Chicago IL (SPX) Feb 23, 2011
The most popular model used by geneticists for the last 35 years to detect the footprints of human evolution may overlook more common subtle changes, a new international study finds.
Classic selective sweeps, when a beneficial genetic mutation quickly spreads through the human population, are thought to have been the primary driver of human evolution. But a new computational analysis, published in the February 18, 2011 issue of Science, reveals that such events may have been rare, with little influence on the history of our species.
By examining the sequences of nearly 200 human genomes, research led by Ryan Hernandez, PhD, assistant professor of Bioengineering and Therapeutic Sciences at the University of California at San Francisco, found new evidence arguing against selective sweeps as the dominant mode of human adaptation.
The reversal suggests that smaller changes in multiple genes may have been the primary driver of changes in human phenotypes, and that new models are needed to retrace the genetic steps of evolution.
"Our findings suggest that recent human adaptation has not taken place through the arrival and spread of single changes of large effect, but through shifts of frequency in many places of the genome," said Molly Przeworski, PhD, professor of Human Genetics and Ecology and Evolution at the University of Chicago and co-senior author of the paper. "It suggests that human adaptation, like most common human diseases, has a complex genetic architecture."
Under the classic selective sweep model, a new, advantageous gene appears and quickly spreads through the population. Because of its rapid rise, the gene becomes fixed in the genome with less variation than a gene that spread more slowly and was subject to the shuffling effects of recombination.
Geneticists have used this model to look for genetic segments surrounded by "troughs" of low variation, the theoretical footprint of a selective sweep. Applying the model has identified more than 2,000 genes - roughly 10 percent of the human genome - suggesting that selective sweeps were a frequent occurrence that drove the evolution of humans away from their primate ancestors.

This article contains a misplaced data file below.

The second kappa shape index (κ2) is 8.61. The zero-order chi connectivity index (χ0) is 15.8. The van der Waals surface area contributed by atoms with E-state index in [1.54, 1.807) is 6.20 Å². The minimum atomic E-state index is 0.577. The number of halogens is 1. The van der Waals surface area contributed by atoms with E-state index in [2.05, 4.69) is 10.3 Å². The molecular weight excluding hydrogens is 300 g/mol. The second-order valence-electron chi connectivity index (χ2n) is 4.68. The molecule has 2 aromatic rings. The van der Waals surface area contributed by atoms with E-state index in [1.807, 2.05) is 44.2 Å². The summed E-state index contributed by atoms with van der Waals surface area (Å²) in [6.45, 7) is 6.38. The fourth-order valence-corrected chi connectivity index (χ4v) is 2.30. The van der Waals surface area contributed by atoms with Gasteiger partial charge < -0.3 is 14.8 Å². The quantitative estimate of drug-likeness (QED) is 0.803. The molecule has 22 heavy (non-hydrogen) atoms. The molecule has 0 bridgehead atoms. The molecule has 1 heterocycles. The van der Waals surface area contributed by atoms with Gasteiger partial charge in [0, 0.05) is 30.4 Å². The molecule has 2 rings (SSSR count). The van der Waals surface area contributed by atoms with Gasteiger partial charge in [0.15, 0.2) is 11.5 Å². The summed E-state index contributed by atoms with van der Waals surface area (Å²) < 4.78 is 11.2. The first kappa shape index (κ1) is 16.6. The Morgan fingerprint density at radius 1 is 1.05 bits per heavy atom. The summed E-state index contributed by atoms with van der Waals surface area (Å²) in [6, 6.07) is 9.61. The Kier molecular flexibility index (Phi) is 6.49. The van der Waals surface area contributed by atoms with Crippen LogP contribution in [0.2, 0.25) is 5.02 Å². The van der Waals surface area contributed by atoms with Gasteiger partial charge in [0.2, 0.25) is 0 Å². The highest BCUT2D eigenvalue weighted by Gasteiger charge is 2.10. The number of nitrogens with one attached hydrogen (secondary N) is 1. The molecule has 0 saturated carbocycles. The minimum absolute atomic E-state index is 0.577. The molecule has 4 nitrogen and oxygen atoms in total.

"The selective sweep model was introduced in 1974 and has pretty much been the central model ever since," Przeworski said. "It is fair to say that it is the model behind almost every scan for selection done to date, in humans or in other organisms."
However, areas of low diversity around gene segments might also be produced by other evolutionary mechanisms. To test whether selective sweeps were the predominant cause of these troughs, a group of scientists from the University of Chicago, the University of California at San Francisco, Hebrew University of Jerusalem, and the University of Oxford used data from179 subjects in the 1000 Genomes Project, an international effort to catalogue human variation.
"This is really a groundbreaking dataset that allowed this type of analysis to be done for the very first time," Hernandez said.
The research team looked at genes with human-specific substitutions, where the nucleotide sequence is different from close primate relatives. In some cases, the new sequence switches an amino acid in the protein the gene encodes, a replacement that likely improved the protein's function. In other genes, the sequence change is "synonymous," coding for the same amino acid as before and leaving the protein's function unperturbed. Under the classic selective sweep model, genetic diversity would be lower surrounding the first group of mutations, those that produced beneficial changes in function, because of their quick spread.
But when the two groups were compared, the troughs of low diversity were similar for genes that produce functional changes and genes with synonymous substitutions that do not. The result suggests that classic selective sweeps could not have been the most common cause of these low diversity troughs, leaving the door open for other modes of evolution.
"Phenotypic variation in humans isn't as simple as we thought it would be," Hernandez said. "The idea that human adaptation might proceed by single changes at the amino acid level is quite a nice idea, and it's great that we have a few concrete examples of where that occurred, but it's too simplistic a view."